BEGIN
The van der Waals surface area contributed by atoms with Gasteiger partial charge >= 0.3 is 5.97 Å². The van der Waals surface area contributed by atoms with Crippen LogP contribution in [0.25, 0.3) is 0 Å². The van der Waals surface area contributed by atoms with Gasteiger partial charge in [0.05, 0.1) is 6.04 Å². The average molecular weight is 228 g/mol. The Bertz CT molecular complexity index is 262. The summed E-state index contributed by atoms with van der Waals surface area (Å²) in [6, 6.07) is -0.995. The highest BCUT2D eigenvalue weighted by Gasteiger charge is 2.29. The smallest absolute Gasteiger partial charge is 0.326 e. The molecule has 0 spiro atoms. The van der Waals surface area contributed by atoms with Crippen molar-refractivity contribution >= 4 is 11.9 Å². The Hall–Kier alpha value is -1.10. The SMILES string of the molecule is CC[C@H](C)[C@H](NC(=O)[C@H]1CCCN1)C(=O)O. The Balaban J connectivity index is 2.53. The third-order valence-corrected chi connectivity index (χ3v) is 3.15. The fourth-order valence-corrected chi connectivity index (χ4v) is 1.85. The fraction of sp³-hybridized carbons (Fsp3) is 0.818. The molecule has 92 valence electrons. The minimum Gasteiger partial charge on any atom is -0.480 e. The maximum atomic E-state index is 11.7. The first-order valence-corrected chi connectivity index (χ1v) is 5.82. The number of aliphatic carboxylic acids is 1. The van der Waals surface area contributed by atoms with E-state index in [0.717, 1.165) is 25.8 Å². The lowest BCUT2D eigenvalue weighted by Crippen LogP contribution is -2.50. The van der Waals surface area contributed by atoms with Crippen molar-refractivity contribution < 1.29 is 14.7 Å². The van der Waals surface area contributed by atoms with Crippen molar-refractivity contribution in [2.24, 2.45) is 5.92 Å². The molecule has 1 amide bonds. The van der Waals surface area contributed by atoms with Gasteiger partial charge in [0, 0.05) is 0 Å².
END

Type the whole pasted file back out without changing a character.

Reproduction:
The van der Waals surface area contributed by atoms with Gasteiger partial charge >= 0.3 is 5.97 Å². The van der Waals surface area contributed by atoms with Crippen LogP contribution in [0.25, 0.3) is 0 Å². The van der Waals surface area contributed by atoms with Gasteiger partial charge in [0.05, 0.1) is 6.04 Å². The average molecular weight is 228 g/mol. The Bertz CT molecular complexity index is 262. The summed E-state index contributed by atoms with van der Waals surface area (Å²) in [6, 6.07) is -0.995. The highest BCUT2D eigenvalue weighted by Gasteiger charge is 2.29. The smallest absolute Gasteiger partial charge is 0.326 e. The molecule has 0 spiro atoms. The van der Waals surface area contributed by atoms with Crippen molar-refractivity contribution >= 4 is 11.9 Å². The Hall–Kier alpha value is -1.10. The SMILES string of the molecule is CC[C@H](C)[C@H](NC(=O)[C@H]1CCCN1)C(=O)O. The Balaban J connectivity index is 2.53. The third-order valence-corrected chi connectivity index (χ3v) is 3.15. The fourth-order valence-corrected chi connectivity index (χ4v) is 1.85. The fraction of sp³-hybridized carbons (Fsp3) is 0.818. The molecule has 92 valence electrons. The minimum Gasteiger partial charge on any atom is -0.480 e. The maximum atomic E-state index is 11.7. The first-order valence-corrected chi connectivity index (χ1v) is 5.82. The number of aliphatic carboxylic acids is 1. The van der Waals surface area contributed by atoms with E-state index in [0.717, 1.165) is 25.8 Å². The lowest BCUT2D eigenvalue weighted by Crippen LogP contribution is -2.50. The van der Waals surface area contributed by atoms with Crippen molar-refractivity contribution < 1.29 is 14.7 Å². The van der Waals surface area contributed by atoms with Crippen molar-refractivity contribution in [2.24, 2.45) is 5.92 Å². The molecule has 1 amide bonds. The van der Waals surface area contributed by atoms with Gasteiger partial charge in [0, 0.05) is 0 Å².